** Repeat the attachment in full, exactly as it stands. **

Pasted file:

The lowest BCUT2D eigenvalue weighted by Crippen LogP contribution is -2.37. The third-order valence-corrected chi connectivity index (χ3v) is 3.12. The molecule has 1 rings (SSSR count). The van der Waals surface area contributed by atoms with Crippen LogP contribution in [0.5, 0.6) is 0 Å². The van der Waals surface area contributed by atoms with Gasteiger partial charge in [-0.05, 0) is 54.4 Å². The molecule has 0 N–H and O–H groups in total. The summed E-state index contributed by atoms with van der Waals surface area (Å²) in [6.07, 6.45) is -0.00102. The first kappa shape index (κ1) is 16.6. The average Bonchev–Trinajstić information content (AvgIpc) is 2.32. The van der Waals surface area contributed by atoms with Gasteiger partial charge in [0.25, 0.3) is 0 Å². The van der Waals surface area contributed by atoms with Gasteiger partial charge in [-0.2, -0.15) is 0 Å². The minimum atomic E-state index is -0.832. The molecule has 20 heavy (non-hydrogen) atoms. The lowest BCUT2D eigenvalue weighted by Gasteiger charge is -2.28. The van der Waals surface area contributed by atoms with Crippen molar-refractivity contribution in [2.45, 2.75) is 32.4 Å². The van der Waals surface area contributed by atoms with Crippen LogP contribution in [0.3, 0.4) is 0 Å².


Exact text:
The lowest BCUT2D eigenvalue weighted by Crippen LogP contribution is -2.37. The third-order valence-corrected chi connectivity index (χ3v) is 3.12. The molecule has 1 rings (SSSR count). The van der Waals surface area contributed by atoms with Crippen LogP contribution in [0.5, 0.6) is 0 Å². The van der Waals surface area contributed by atoms with Gasteiger partial charge in [-0.05, 0) is 54.4 Å². The molecule has 0 N–H and O–H groups in total. The summed E-state index contributed by atoms with van der Waals surface area (Å²) in [6.07, 6.45) is -0.00102. The first kappa shape index (κ1) is 16.6. The average Bonchev–Trinajstić information content (AvgIpc) is 2.32. The van der Waals surface area contributed by atoms with Gasteiger partial charge in [0.25, 0.3) is 0 Å². The van der Waals surface area contributed by atoms with Gasteiger partial charge in [-0.2, -0.15) is 0 Å². The minimum atomic E-state index is -0.832. The molecule has 20 heavy (non-hydrogen) atoms. The lowest BCUT2D eigenvalue weighted by Gasteiger charge is -2.28. The van der Waals surface area contributed by atoms with Crippen molar-refractivity contribution in [2.45, 2.75) is 32.4 Å². The van der Waals surface area contributed by atoms with Crippen LogP contribution in [0.3, 0.4) is 0 Å².